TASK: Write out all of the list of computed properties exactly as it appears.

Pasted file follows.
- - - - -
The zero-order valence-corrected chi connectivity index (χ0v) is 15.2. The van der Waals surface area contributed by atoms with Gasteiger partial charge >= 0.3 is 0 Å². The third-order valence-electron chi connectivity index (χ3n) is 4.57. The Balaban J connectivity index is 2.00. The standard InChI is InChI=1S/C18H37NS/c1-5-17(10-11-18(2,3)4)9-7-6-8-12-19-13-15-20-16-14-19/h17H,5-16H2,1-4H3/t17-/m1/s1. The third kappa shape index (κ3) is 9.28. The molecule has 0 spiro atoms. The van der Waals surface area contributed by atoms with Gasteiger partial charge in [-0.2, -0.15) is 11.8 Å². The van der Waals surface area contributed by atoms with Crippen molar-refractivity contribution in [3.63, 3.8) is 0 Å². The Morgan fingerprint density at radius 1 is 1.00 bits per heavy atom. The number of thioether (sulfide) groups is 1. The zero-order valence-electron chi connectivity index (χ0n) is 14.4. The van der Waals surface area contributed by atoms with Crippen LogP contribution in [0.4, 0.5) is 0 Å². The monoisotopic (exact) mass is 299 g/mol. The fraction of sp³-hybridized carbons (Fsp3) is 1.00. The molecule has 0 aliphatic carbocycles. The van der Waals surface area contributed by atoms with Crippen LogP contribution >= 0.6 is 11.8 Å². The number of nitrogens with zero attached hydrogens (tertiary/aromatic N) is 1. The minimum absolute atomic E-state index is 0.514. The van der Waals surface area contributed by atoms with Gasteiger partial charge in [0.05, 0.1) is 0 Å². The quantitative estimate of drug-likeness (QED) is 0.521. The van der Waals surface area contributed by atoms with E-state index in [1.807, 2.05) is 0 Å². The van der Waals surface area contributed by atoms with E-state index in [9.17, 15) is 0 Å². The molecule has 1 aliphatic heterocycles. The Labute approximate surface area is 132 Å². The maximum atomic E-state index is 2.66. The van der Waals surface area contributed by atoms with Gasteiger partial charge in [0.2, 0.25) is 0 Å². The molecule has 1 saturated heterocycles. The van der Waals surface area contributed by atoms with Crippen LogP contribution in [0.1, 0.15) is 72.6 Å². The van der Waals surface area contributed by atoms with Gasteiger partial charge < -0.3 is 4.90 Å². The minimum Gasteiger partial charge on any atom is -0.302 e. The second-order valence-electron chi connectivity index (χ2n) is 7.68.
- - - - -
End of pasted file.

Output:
The zero-order valence-corrected chi connectivity index (χ0v) is 15.2. The van der Waals surface area contributed by atoms with Gasteiger partial charge >= 0.3 is 0 Å². The third-order valence-electron chi connectivity index (χ3n) is 4.57. The Balaban J connectivity index is 2.00. The standard InChI is InChI=1S/C18H37NS/c1-5-17(10-11-18(2,3)4)9-7-6-8-12-19-13-15-20-16-14-19/h17H,5-16H2,1-4H3/t17-/m1/s1. The third kappa shape index (κ3) is 9.28. The molecule has 0 spiro atoms. The van der Waals surface area contributed by atoms with Gasteiger partial charge in [-0.2, -0.15) is 11.8 Å². The van der Waals surface area contributed by atoms with Crippen molar-refractivity contribution in [3.63, 3.8) is 0 Å². The Morgan fingerprint density at radius 1 is 1.00 bits per heavy atom. The number of thioether (sulfide) groups is 1. The zero-order valence-electron chi connectivity index (χ0n) is 14.4. The van der Waals surface area contributed by atoms with Crippen LogP contribution in [0.4, 0.5) is 0 Å². The monoisotopic (exact) mass is 299 g/mol. The fraction of sp³-hybridized carbons (Fsp3) is 1.00. The molecule has 0 aliphatic carbocycles. The van der Waals surface area contributed by atoms with Crippen LogP contribution >= 0.6 is 11.8 Å². The number of nitrogens with zero attached hydrogens (tertiary/aromatic N) is 1. The minimum absolute atomic E-state index is 0.514. The van der Waals surface area contributed by atoms with Gasteiger partial charge in [0.05, 0.1) is 0 Å². The quantitative estimate of drug-likeness (QED) is 0.521. The van der Waals surface area contributed by atoms with E-state index in [1.807, 2.05) is 0 Å². The van der Waals surface area contributed by atoms with E-state index in [9.17, 15) is 0 Å². The molecule has 1 aliphatic heterocycles. The Labute approximate surface area is 132 Å². The maximum atomic E-state index is 2.66. The van der Waals surface area contributed by atoms with Gasteiger partial charge in [0.2, 0.25) is 0 Å². The molecule has 1 saturated heterocycles. The van der Waals surface area contributed by atoms with Crippen LogP contribution in [0.1, 0.15) is 72.6 Å². The van der Waals surface area contributed by atoms with Gasteiger partial charge < -0.3 is 4.90 Å². The minimum Gasteiger partial charge on any atom is -0.302 e. The second-order valence-electron chi connectivity index (χ2n) is 7.68.